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An honest and grounded hard rock party record - 80%

kluseba, March 4th, 2012

After the release of many legendary progressive heavy metal records with his main band Iron Maiden, Bruce Dickinson decided to stick back to his roots and to release a more grounded and honest hard rock and heavy metal album which would become his first solo output "Tattooed Millionaire". The songs are very catchy and much easier to understand and appreciate than the epic tracks of his main band and this first output is essentially a feel good party record. It's the ideal music you want to hear on a sunny Saturday morning when you hit the open road with a motorcycle to meet with some friends in a pub and play some rounds of pool billiard. The album has a very cool and relaxed attitude at some points but also some very personal lyrics and some parts that criticize the society and the stereotypical tough rocker image.

The album kicks off with an excellent power ballad which is "Son Of A Gun", easily one of the best tracks on the entire release. The title track has a cool hard rock vibe and aggressive lyrics and shouts that give us a hint on the forthcoming and often criticized Iron Maiden release "No Prayer For The Dying". The fact that Steve Harris liked the track "Bring Your Daughter... To The Slaughter" that Bruce Dickinson originally wrote with his solo band for the soundtrack of "Nightmare On Elm Street 5: The Dream Child" so much that he would use it for Iron Maiden shows that Bruce Dickinson had a big influence on the changes of style that would occur within the band. He also brought the guitar player from his solo band, a certain Janick Gers, in the band to replace Adrian Smith who had just quit the band to try some more or rather less successful and convincing solo experiments. If you like "No Prayer For The Dying", you will also like this record but I personally even prefer this solo release as it has a constant flow, many great ideas that fit well together and a very intimate atmosphere in tracks such as the personal melodic rock masterpiece "Born In '58" hidden between the rebellious rock anthems that make me think of bands such as Aerosmith, Def Leppard or Free.

Towards the end of the record, Bruce Dickinson gets even a little bit more experimental with some crossover funk sounds reminding me of the Red Hot Chili Peppers, as in "Lickin' The Gun" or the slightly experimental "Zulu Lulu". The Mott The Hoople cover "All The Young Dudes" perfectly fits to these songs and the overall musical attitude of this record and this is one if not the best version of the song I have heard so far. The closing "No Lies" surprises with discordant guitar sounds but goes slightly nowhere and is one of the weakest tracks on this enjoyable record.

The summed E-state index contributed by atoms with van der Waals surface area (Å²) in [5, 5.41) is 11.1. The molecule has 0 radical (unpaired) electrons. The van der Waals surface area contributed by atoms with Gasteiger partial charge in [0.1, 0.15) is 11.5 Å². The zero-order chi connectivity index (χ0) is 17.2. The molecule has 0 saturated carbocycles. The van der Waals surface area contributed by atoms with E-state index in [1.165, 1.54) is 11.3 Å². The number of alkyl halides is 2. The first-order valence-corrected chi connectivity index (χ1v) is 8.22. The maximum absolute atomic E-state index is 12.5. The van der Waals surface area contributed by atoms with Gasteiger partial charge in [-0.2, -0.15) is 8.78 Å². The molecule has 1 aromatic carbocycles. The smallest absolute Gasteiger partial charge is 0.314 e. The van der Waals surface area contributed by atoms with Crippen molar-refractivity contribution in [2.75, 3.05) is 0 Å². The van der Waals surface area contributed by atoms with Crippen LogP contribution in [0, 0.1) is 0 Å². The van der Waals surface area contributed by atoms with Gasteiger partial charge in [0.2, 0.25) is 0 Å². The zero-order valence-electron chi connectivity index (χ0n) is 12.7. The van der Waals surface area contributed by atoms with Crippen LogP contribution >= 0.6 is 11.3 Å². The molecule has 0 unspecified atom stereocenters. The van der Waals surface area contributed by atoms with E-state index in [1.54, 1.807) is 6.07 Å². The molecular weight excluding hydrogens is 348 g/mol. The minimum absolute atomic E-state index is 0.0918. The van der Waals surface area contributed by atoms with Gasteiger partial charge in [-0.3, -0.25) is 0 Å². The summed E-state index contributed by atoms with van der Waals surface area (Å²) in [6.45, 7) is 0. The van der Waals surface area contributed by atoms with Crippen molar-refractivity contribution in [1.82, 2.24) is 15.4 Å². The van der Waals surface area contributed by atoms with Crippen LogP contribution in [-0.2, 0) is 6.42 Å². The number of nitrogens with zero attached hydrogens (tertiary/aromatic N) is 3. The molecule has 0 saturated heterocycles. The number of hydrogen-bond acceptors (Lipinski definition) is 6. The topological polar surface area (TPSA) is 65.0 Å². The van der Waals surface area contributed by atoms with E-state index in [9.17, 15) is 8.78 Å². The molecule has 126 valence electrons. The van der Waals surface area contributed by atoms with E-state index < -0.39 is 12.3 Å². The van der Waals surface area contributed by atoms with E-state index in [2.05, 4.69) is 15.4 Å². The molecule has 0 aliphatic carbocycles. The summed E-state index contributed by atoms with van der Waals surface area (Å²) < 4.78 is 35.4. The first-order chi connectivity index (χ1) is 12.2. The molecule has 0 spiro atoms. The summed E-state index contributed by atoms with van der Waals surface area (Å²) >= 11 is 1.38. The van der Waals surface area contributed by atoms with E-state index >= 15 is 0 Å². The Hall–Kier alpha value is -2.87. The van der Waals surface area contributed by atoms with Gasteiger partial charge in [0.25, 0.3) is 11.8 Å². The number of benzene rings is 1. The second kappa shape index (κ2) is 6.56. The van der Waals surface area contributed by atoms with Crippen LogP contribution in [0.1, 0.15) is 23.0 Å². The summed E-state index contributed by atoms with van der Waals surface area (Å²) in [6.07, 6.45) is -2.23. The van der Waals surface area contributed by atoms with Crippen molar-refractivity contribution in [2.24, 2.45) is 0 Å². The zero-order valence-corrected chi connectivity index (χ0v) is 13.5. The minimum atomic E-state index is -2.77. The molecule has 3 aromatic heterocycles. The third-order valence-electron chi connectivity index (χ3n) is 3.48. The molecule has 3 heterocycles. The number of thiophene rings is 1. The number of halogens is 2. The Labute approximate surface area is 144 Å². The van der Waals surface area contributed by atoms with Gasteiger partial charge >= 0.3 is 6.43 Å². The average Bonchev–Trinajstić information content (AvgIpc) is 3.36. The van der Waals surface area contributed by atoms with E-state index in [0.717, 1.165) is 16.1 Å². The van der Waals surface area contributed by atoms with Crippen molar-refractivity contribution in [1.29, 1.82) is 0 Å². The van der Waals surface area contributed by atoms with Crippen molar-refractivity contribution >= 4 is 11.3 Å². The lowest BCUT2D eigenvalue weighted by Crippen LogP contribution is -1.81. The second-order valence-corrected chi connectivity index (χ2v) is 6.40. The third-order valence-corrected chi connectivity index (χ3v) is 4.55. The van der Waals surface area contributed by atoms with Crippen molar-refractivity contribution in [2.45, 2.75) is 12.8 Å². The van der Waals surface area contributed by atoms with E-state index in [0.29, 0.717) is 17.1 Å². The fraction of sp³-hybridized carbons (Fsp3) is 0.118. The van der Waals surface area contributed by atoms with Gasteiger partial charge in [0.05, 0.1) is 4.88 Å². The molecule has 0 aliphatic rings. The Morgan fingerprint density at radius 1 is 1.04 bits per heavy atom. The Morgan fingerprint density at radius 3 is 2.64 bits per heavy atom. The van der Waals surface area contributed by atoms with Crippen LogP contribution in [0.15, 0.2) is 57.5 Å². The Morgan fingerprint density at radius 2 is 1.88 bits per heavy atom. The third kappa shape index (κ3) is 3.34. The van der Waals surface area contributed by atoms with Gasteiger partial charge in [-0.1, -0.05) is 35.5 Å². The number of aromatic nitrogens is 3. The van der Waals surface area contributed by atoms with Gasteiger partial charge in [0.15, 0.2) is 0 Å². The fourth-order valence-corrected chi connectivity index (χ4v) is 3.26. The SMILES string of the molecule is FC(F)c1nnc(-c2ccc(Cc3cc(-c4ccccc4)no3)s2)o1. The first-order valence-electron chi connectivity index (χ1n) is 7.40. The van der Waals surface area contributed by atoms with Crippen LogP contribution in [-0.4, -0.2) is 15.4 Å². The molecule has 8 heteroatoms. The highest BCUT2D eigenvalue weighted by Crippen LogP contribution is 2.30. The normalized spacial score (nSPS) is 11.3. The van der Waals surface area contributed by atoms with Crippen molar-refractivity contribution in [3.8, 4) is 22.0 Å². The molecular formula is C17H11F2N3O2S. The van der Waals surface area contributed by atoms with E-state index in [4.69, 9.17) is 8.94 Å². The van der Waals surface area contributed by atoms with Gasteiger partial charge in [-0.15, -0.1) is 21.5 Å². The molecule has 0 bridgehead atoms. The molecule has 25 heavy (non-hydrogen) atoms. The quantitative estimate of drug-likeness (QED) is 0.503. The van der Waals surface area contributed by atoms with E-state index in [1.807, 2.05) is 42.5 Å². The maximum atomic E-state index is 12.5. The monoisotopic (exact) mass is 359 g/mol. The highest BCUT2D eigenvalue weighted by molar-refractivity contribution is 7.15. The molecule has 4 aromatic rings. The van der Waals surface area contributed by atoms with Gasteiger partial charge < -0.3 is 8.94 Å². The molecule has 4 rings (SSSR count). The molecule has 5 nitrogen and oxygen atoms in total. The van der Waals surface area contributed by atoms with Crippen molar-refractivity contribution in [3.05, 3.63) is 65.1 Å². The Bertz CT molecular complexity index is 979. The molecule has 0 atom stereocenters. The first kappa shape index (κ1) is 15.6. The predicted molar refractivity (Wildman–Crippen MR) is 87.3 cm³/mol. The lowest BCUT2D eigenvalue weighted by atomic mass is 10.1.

In the end, this is a down to earth easy listening hard rock record. It's nothing groundbreaking or innovating but it's a pleasure to listen to this energizing and cool music. At the time, this music was a good way for Bruce Dickinson to catalyze his creativity and his very personal tastes and it's a refreshing alternative to the music Iron Maiden made in the years before even if both styles are not comparable and nothing would ever reach the high quality of heavy metal milestones such as "Powerslave" or "Somewhere In Time". Anybody who really likes hard rock and simple heavy metal music should check this album out but a true Iron Maiden fan and even someone who admires the voice of Bruce Dickinson could have some starting troubles with this record and should check his later solo records such as "Accident Of Birth" or "The Chemical Wedding" out before he gets down to this rather simple kind of music.

Really Straying From The Maiden Formula... - 93%

kgerych1995, December 11th, 2011

In the 1990’s, heavy metal died in the wave of a hand. In a previous review, I said that the 1988 film Decline Of Western Civilization Part II: The Metal Years, helped to kill off the GLAM metal movement. Metal was forever plagued with the stereotype of being “that genre with the hair”. That is not true. One band in particular has stayed true to their roots for close to 40 years. Iron Maiden is the blue collar, no puffy hair, all out metal assault that is criminally underrated in today’s modern world. But, once you begin to discover Maiden, you discover that vocalist Bruce Dickinson led a minor solo career that raised its head in 1989, after Dickinson was asked to do a track for the fifth Nightmare On elm Street film. “Bring Your Daughter To The Slaughter” featured future Maiden guitarist Jannick Gers, bassist Andy Carr and Fabio Del Rio on drums. The ensemble soon re entered the studio with longtime Maiden and Deep Purple producer Martin Birch. The following results were what was to become 1990’s Tattooed Millionaire record.